Touchscreen Typing As Optimal Supervisory Control
Improve our understanding of how people adapt multitasking behavior.
WHY SHOULD I CARE?
Typing on touchscreen is hard, because both finger movements and proofreading of possible errors need vision. Yet, humans are able to divide attention efficiently. Our computational model discovers ways to efficiently move eyes and fingers while typing, and as a result is able to simulate human-like typing. The model can be used to improve touchscreen keyboard usability and design intelligent text entry solutions.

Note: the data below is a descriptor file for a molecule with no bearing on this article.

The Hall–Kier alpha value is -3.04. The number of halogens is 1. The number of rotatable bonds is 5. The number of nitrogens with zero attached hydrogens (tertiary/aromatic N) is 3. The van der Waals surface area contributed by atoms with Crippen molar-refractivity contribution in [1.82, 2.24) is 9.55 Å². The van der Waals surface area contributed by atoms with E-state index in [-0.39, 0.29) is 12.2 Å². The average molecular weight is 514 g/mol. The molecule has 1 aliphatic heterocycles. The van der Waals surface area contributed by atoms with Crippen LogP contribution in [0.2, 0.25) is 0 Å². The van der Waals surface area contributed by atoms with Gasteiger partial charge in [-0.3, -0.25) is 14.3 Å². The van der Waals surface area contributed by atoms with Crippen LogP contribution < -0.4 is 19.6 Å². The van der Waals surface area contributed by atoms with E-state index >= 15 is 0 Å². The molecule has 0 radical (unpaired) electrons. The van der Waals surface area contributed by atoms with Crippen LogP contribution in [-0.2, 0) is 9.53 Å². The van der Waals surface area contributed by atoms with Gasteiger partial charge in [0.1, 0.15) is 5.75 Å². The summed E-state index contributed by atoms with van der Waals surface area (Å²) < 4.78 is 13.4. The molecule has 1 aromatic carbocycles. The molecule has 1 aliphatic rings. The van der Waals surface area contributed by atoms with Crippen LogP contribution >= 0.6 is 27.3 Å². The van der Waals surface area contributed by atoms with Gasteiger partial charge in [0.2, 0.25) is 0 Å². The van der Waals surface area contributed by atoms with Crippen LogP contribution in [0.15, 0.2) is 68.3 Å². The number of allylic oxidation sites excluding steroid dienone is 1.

Traditionally, touchscreen typing has been studied in terms of motor performance. However, recent research has exposed a decisive role of visual attention being shared between the keyboard and the text area. Strategies for this are known to adapt to the task, design, and user. In this paper, we propose a unifying account of touchscreen typing, regarding it as optimal supervisory control. Under this theory, rules for controlling visuo-motor resources are learned via exploration in pursuit of maximal typing performance. The paper outlines the control problem and explains how visual and motor limitations affect it. We then present a model, implemented via reinforcement learning, that simulates co-ordination of eye and finger movements. Comparison with human data affirms that the model creates realistic finger- and eye-movement patterns and shows human-like adaptation. We demonstrate the model’s utility for interface development in evaluating touchscreen keyboard designs.